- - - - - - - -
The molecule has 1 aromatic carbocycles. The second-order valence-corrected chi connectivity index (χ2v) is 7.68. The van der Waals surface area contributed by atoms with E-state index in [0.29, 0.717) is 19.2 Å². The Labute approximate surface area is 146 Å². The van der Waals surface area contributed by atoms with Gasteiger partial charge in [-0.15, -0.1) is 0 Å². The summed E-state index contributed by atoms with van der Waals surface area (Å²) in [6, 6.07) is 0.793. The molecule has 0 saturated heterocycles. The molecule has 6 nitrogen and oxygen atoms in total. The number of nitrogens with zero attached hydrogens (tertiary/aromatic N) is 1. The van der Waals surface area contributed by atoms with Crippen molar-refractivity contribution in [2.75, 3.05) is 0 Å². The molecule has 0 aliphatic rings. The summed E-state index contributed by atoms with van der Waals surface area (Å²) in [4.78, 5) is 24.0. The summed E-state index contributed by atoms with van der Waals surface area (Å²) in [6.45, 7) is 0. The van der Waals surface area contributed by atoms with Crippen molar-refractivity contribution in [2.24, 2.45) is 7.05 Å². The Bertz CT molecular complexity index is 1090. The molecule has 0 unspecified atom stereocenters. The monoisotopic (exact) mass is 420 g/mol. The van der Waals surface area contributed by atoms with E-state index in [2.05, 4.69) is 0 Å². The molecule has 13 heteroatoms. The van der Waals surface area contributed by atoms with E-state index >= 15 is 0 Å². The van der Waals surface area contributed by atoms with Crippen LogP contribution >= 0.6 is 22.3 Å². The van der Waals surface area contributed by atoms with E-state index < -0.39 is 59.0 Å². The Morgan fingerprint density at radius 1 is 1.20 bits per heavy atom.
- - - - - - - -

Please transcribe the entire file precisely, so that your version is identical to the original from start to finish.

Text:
The molecule has 1 aromatic carbocycles. The second-order valence-corrected chi connectivity index (χ2v) is 7.68. The van der Waals surface area contributed by atoms with E-state index in [0.29, 0.717) is 19.2 Å². The Labute approximate surface area is 146 Å². The van der Waals surface area contributed by atoms with Gasteiger partial charge in [-0.15, -0.1) is 0 Å². The summed E-state index contributed by atoms with van der Waals surface area (Å²) in [6, 6.07) is 0.793. The molecule has 0 saturated heterocycles. The molecule has 6 nitrogen and oxygen atoms in total. The number of nitrogens with zero attached hydrogens (tertiary/aromatic N) is 1. The van der Waals surface area contributed by atoms with Crippen molar-refractivity contribution in [2.75, 3.05) is 0 Å². The molecule has 0 aliphatic rings. The summed E-state index contributed by atoms with van der Waals surface area (Å²) in [4.78, 5) is 24.0. The summed E-state index contributed by atoms with van der Waals surface area (Å²) in [6.45, 7) is 0. The van der Waals surface area contributed by atoms with Crippen molar-refractivity contribution in [2.24, 2.45) is 7.05 Å². The Bertz CT molecular complexity index is 1090. The molecule has 0 unspecified atom stereocenters. The monoisotopic (exact) mass is 420 g/mol. The van der Waals surface area contributed by atoms with E-state index in [2.05, 4.69) is 0 Å². The molecule has 13 heteroatoms. The van der Waals surface area contributed by atoms with E-state index >= 15 is 0 Å². The van der Waals surface area contributed by atoms with Crippen LogP contribution >= 0.6 is 22.3 Å². The van der Waals surface area contributed by atoms with E-state index < -0.39 is 59.0 Å². The Morgan fingerprint density at radius 1 is 1.20 bits per heavy atom.